Corpse of Discovery: Dark sci-fi exploration


– Charlie Braithwaite

Corpse of Discovery is a new sci-fi exploration game by Phospor Games. The review for this game may seem a bit bi-polar as I enjoyed parts of the game, but was very underwhelmed with others. In Corpse of Discovery you play as an astronaut working for the Corps of Discovery (see what they did there?), your ship has crash landed and you have no signal to contact home, from there things start to get a bit more intricate. As always I will do my best to avoid spoilers in this review.

CorpseOfDiscovery 2015-08-26 20-29-28-115

“Here is your mission major: Try not to get too confused.”

The gameplay in Corpse of Discovery is basic, in fact it is very basic, it’s essentially a walking simulator, which as we’ve discussed, isn’t a bad thing. . You wake up, wander around your ship, interact with objects, listen to a sad message from your family and then explore the planet. Your objectives consist of visiting multiple sites on the planet and in some instances avoiding the radiation of the sun. Sound simple? It is.

The planets are beautifully designed and often feature a lot of plants and creatures, yet they still feel empty. As you jump, double jump, and later thruster jump around the planet, it feels void. There is enough variation in planet types for there to be lots of amazing content, but it isn’t quite realised. The fact the game isn’t properly optimised doesn’t help this. During my planet jumping sprees I often landed on what appeared to be solid ground to only fall, or found phantom patches of grass floating around. If you have frame-rate OCD you may also be upset with drops during fast paced action.

Another issue is the lack of warmth. On one exploratory mission you have to document wildlife, which sounds awesome, right? However, when you spot and approach an alien animal it does nothing, they are just living scenery that repeat the same animations.

"Be careful, it might look at you then do nothing else."

“Be careful, it might look at you.”

The bland wildlife is particularly noticeable when your robot sidekick, A.V.A , tells you to stay away because it looks dangerous. I literally jumped on the alien rhino’s head hoping it would react. That being said, perhaps there is a reason the wildlife is so inactive, which brings me to the game’s story.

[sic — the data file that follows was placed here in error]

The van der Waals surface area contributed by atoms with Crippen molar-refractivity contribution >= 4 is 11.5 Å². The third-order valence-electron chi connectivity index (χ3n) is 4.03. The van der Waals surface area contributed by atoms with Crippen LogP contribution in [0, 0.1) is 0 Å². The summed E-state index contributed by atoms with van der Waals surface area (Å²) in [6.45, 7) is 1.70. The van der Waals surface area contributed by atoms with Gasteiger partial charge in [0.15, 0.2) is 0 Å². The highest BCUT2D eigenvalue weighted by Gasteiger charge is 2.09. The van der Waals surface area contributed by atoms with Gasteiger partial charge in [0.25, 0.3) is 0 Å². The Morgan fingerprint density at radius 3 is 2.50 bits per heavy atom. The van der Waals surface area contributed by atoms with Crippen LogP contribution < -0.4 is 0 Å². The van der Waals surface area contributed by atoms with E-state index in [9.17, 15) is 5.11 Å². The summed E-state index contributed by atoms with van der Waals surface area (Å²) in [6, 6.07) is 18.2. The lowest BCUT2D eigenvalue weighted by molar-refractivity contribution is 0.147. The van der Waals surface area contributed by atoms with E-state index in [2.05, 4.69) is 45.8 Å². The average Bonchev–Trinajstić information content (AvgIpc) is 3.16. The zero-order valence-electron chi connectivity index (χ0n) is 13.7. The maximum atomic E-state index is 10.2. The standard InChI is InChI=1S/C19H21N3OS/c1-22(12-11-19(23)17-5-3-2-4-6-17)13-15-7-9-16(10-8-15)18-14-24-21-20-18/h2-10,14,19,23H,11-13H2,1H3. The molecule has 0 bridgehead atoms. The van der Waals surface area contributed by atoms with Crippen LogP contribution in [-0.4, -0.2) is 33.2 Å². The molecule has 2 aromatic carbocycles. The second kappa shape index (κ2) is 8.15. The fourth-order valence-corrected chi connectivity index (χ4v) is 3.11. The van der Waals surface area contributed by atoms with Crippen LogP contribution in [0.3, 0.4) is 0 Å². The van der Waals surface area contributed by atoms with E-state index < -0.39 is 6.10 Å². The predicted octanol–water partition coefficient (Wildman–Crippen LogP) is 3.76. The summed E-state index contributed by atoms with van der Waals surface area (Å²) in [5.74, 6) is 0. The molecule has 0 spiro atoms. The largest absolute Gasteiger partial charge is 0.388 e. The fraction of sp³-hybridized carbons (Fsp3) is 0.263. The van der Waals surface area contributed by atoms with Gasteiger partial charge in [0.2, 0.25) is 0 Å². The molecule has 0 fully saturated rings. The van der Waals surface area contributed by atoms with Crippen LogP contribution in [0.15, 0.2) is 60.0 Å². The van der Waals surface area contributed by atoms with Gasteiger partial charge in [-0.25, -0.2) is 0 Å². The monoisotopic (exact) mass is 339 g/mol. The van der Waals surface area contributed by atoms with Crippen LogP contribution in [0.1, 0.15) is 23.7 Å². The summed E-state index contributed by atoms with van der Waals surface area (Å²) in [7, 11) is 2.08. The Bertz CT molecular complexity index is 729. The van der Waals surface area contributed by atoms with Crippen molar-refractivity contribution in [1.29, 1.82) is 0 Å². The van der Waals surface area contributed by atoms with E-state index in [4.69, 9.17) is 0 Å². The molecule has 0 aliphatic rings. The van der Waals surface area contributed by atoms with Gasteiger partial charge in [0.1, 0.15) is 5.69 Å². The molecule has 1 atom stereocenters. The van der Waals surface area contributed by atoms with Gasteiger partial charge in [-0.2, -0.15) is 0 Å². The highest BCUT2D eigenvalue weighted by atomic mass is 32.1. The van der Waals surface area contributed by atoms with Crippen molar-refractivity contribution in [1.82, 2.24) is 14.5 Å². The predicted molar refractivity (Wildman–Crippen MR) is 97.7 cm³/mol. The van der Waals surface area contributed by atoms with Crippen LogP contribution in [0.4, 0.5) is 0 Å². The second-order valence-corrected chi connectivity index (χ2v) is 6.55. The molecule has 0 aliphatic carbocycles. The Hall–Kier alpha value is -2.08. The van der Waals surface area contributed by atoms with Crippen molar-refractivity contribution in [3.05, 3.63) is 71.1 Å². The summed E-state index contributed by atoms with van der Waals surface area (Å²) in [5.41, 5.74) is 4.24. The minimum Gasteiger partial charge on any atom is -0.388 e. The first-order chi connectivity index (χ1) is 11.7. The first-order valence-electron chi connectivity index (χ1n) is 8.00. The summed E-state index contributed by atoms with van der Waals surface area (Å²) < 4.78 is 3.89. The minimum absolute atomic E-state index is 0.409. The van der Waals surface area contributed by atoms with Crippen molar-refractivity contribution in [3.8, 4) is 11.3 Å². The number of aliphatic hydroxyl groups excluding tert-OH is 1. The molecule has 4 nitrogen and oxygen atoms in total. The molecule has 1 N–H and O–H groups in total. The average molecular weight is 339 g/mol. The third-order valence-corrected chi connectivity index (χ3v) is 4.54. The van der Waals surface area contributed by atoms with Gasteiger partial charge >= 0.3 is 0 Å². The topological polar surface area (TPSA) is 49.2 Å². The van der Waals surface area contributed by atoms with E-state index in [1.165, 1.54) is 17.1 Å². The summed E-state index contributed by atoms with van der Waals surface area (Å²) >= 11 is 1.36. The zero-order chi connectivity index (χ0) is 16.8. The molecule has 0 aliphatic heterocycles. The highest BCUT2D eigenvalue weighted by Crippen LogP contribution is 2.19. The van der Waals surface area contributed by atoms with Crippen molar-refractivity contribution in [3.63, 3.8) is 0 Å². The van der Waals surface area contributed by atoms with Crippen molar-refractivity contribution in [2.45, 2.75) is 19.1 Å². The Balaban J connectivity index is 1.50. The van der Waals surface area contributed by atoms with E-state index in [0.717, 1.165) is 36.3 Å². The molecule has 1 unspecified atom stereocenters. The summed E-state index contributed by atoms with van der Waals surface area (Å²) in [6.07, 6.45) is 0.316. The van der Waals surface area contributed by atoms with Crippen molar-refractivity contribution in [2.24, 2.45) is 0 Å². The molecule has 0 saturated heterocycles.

I won’t try and summarise the plot as it will probably give too much away, but essentially you are stuck in a Groundhog Day scenario. Each day you are told the same message by the Corps, do this last job and you will be able to retire to your family. Each repetition presents you with a new planet to explore and a new set of objectives. Should you deviate from your objectives you may find some objects that begin to tell you things aren’t as they should be.

So that's where I left my mini bar.

“So that’s where I left my bar.”

Finding a bar, pizza boxes, historical speeches, or even an entire bedroom on a planet may seem odd, but as you progress things start to make a bit more sense… sort of.

The story is enough to keep you going with the game, however in the final act it gets extremely obscure, and there was one set piece which was almost certainly directly modelled off of an iconic Star Trek prop. That being said, it was still a decent story and it’s worth playing to get it.

As always in mysterious games there are a few things that still need explaining after the credits role. One such example is the game’s antagonists. The main enemies, for lack of a better word, are large ghoulish shrimp creatures which search for you. I would love to say encountering them is scary, but they just aren’t threatening enough. If they do find you, you do die, but it is such a rare occurrence that they pose no real threat aside from cuing ominous music. If they were more like the titular alien in Alien: Isolation, things would be different, but their AI is simply not advanced enough for them to be a problem. Also, you never find out what they are! Are they important to the story? Or are they just a generic enemy?

The real horror is if your allergic to shellfish.

The real issue is if you’re allergic to shellfish.

Apart from the shrimp antagonists, there are other characters that flesh out the world in Corpse of Discovery. The robot A.V.A in particular has its moments, but is so much like GLaDOS from Portal it’s almost like a parody.

What the game lacks it playability it does make up for with atmosphere. There are often quirky little videos that you can find on the laptops scattered around the space station, including one of chimps riding bicycles, which is both cruel and adorable.

I was not aware!

No, I was not aware.

Aside from chimp videos there are also aspects of the space station that are altered each day, making you question your sanity, I won’t say too much, but keep an eye on the fish tank.

It took me just under three hours to complete Corpse of Discovery, but by the end the walking/jumping had overstayed its welcome, so the credits were a relief.

Overall I would say Corpse of Discovery is worth playing if you are a sci-fi nut, but I’d probably wait for it to go on sale, I don’t think it’s quite worth the US$14.99 price tag.

Pros: Good atmosphere, engaging story.

Cons: Poorly optimised, forgettable gameplay.


You can simulate walking with Charlie on Twitter @clbraith, and don’t forget to follow @load_screen and like us on Facebook.


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